If you’re like my pastor-husband and me, a lot of your troubles and turmoil stem from the problems of the members of your church. It’s the gift and burden of ministry: their troubles become yours. While there are days I want to escape the grief of sin and suffering around me, I know that I can’t. I’m all tangled up in the sin and sufferings of our people because we are the body of Christ. When one member hurts, we all hurt.
Though we lead in this burden-sharing, we should seek to let our church friends carry our burdens when possible. Confidentiality or our unwillingness to gossip might make it challenging to share details, but we can still seek honesty in our church relationships by sharing our emotional and spiritual struggles with a situation rather than the situation itself.
For example, when you are hurt by a church member’s unfounded criticism, perhaps you share with a friend that you’re struggling to find your identity in Christ rather than in the expectations of others. You can request prayer for that without incriminating another person or having your friend take up your offense. Loneliness can be quieted when you know that someone is praying for you without having to know all the gritty details. Friendship that doesn’t demand to know everything is worth its weight in gold.
Don’t overlook the friend in your marriage.
Over the course of our ministries, there will still be times when we simply long for a faithful friend we can dump everything on without recrimination. We want a friend who has seen it all and still loves us. For this reason, my husband is genuinely my best friend. No one understands the isolation of ministry better than he does, and no one else can handle the details of church life like him. It’s likely that as pastor, he knows and carries more grief than I do.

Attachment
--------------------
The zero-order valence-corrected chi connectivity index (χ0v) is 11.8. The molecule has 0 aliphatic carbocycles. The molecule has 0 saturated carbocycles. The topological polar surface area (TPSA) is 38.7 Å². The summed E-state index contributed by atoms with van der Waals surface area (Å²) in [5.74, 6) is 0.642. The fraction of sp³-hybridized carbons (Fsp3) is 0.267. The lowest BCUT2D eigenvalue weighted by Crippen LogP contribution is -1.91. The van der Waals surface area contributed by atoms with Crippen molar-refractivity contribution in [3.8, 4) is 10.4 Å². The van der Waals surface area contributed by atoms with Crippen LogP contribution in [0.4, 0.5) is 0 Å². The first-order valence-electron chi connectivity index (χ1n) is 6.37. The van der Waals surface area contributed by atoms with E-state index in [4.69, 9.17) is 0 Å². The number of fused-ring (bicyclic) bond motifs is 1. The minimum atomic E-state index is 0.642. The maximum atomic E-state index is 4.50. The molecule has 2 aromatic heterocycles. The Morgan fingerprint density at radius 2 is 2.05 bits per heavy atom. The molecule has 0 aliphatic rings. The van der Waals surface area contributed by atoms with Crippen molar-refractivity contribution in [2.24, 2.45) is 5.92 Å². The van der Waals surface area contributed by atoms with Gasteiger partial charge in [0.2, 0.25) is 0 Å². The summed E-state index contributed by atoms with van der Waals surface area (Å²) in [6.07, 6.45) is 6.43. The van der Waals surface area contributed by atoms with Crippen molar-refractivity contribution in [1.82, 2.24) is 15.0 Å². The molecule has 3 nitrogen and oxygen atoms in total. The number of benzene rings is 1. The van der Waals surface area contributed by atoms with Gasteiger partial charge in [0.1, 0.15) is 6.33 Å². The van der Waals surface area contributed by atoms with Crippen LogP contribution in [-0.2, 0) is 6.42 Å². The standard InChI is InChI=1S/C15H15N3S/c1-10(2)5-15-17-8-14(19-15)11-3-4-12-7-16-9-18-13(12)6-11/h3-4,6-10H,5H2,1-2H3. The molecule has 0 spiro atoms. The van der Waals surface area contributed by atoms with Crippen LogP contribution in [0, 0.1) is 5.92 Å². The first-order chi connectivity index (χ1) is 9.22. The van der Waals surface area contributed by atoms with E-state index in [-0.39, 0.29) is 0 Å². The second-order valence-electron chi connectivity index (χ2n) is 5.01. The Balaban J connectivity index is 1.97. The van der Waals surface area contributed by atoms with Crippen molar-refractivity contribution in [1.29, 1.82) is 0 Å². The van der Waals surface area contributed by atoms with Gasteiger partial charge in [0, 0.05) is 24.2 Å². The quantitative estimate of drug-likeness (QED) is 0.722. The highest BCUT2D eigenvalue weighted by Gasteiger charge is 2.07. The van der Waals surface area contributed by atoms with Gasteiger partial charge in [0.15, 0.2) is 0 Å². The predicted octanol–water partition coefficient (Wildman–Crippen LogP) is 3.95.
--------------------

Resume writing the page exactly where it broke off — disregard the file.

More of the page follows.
We seek to make our home a safe place for one another. We have to work at it, but we strive to make sure we both are loving our people rather than tearing them down in our conversations. Sometimes that’s really hard. We both pray daily for each other’s relationships and for true abiding friendships that transcend our roles of pastor and pastor’s wife. Thankfully, that prayer is answered in part by our marriage. Don’t underestimate the gift of friendship built into your marriage.
Learn to look to Christ for your fulfillment.
Of all the things that answer my loneliness as a pastors’ wife, the cure I constantly return to is Christ. Before I am a pastor’s wife or even a wife, I am a follower of Christ. I belong to Him, and because of His redemptive work at the cross, He has reconciled me to God. The Apostle Paul says that when we are in Christ, we are filled with the fullness of God (Eph. 3:19). We can’t be empty when we are filled like that.
Sister, train your heart to default to Christ as the One who fills you up. Though our brothers and sisters in Christ in our churches are meant to be gifts to us, they cannot perfectly be what Christ is to us. Only He holds all things together and can bear the weight of our every sin and sorrow (Col. 1:17, Is. 53:4). Please let go of the expectation to be perfectly understood by others. Please look to the One who knew you when you were still a sinner and died for you anyway. In Him is the hope that is an anchor for our souls. Knowing that we are perfectly understood and prayed for by Him frees us up to love our people as they are and to extend grace as it has been given to us. When you find yourself fighting feelings of loneliness, go to the Word and look for the ways that the Lord is with you. Our perfect example of faithfulness is Christ alone, for He will never leave or forsake you.
Recently, a friend from my congregation met my mother. She told my mom that when she first met me she realized she would have to earn my trust. Paying for past hurts that she never inflicted, she fought for my friendship. She sought to befriend me, not my title or responsibilities or inside knowledge. While I’m not proud of how guarded I’ve become, the Lord is using my friend to teach me how to be a safe friend. I feared authentic relationships within the church for too long. These days, I’m choosing to be thankful for the various levels of friendships God has given me, whether that means risking emotional availability when I want to remain aloof or saving my deepest transparency for my husband. Looking back, I can see that God has provided companions all through my journey as a pastor’s wife and I’m grateful to remember He has been my most faithful companion of all.